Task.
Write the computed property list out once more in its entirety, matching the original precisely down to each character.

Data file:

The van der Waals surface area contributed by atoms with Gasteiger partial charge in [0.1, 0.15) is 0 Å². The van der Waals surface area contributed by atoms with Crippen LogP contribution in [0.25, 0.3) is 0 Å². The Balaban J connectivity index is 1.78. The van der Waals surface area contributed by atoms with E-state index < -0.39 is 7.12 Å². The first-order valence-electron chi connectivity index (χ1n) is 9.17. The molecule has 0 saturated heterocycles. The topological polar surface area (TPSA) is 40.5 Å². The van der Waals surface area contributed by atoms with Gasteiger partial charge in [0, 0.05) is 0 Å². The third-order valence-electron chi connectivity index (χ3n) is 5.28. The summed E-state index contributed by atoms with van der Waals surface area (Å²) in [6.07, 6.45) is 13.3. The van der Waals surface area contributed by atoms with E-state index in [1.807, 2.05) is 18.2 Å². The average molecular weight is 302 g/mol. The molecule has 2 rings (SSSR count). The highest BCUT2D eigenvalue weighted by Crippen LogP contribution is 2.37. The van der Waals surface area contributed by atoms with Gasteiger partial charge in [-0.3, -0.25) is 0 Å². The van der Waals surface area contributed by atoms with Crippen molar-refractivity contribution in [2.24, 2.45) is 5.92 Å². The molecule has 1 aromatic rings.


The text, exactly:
The van der Waals surface area contributed by atoms with Gasteiger partial charge in [0.1, 0.15) is 0 Å². The van der Waals surface area contributed by atoms with Crippen LogP contribution in [0.25, 0.3) is 0 Å². The Balaban J connectivity index is 1.78. The van der Waals surface area contributed by atoms with E-state index < -0.39 is 7.12 Å². The first-order valence-electron chi connectivity index (χ1n) is 9.17. The molecule has 0 saturated heterocycles. The topological polar surface area (TPSA) is 40.5 Å². The van der Waals surface area contributed by atoms with Gasteiger partial charge in [0, 0.05) is 0 Å². The third-order valence-electron chi connectivity index (χ3n) is 5.28. The summed E-state index contributed by atoms with van der Waals surface area (Å²) in [6.07, 6.45) is 13.3. The van der Waals surface area contributed by atoms with E-state index in [1.807, 2.05) is 18.2 Å². The average molecular weight is 302 g/mol. The molecule has 2 rings (SSSR count). The highest BCUT2D eigenvalue weighted by Crippen LogP contribution is 2.37. The van der Waals surface area contributed by atoms with Gasteiger partial charge in [-0.3, -0.25) is 0 Å². The van der Waals surface area contributed by atoms with Crippen molar-refractivity contribution in [2.24, 2.45) is 5.92 Å². The molecule has 1 aromatic rings.